Native Bees

Posted on 19. Jun, 2015 by in Grays Corner, Recent News

Bees are probably the most important insects to the human experience. It goes without saying, then, that the epidemic of “colony collapse disorder” affecting honeybee populations around the world is making headlines and becoming the subject of TV documentaries. In 2013, the average beekeeper lost 45% of his or her colonies over the course of the winter. Alarming as this may be, it often overshadows what is happening to our native bees.

There are hundreds of species of native bees in North Carolina alone, including bumblebees, carpenter bees, mason bees, and leaf-cutting bees. While they all belong to the same superfamily, the Apoidea, there are some important differences. None of the native bees store honey in the way that honeybees do, and none except the bumblebees live in colonies with workers and a single queen.

However, native bees are actually more efficient than honeybees at pollinating many native plant species. Because honeybees are imported from Europe and Asia, they preferentially feed on the nectar of flowers from those areas, and are not as good at pollinating plants native to North America. Fruits such as blueberries, tomatoes and cranberries have historically been pollinated by native bees.

But time is running out for the native bees. Because none of them have been “domesticated” in the way that honeybees have, they must nest in the natural habitats they have always used. These, however, are under increasing threat from industry and construction. This is especially troublesome regarding carpenter bees, which burrow into dead wood to lay eggs; with forests being destroyed they often resort to laying eggs in the outer walls of houses, becoming pests in the process.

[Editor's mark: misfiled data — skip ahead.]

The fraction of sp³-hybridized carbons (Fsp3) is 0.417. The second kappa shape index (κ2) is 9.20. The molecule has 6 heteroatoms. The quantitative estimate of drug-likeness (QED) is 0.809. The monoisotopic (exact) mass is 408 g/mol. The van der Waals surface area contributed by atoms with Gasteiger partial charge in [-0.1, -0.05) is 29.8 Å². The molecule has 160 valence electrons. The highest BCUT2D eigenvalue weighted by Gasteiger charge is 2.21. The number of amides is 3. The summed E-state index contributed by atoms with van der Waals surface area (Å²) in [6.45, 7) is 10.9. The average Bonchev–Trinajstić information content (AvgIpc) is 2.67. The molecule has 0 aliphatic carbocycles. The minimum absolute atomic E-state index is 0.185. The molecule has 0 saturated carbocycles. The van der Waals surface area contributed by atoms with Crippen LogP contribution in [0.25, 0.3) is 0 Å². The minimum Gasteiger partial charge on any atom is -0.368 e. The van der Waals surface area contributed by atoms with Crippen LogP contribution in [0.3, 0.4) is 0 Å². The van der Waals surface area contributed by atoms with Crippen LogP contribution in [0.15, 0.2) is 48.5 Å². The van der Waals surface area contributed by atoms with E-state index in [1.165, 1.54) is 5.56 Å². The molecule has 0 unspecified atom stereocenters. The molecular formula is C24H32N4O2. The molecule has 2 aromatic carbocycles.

Additionally, many farmers now use pesticides on their crops to keep herbivorous insects from feeding on them. This often has the unintended side effect of killing desired insects as well, and is likely to be a factor not only in honeybee colony collapse disorder, but also in the decline of native bees. Finally, many colonies of honeybees in North America have become “feral”—that is, they now live in the wild. These feral colonies often occupy the nest sites that native bees would otherwise be able to use, thereby driving their population lower.

With the native bees dying out, many specialized plants in these areas will be left with nothing to pollinate them, and thus unable to reproduce. Fortunately, there are things one can do to help. “Native beekeeping” has become something of a trend among eco-savvy individuals in parts of the United States, and it involves setting up wooden blocks with holes drilled in them for native stingless solitary bees to nest in. You won’t get rewarded with honey or beeswax, but you’ll get something a lot more valuable in the long run-a garden of native vegetation.

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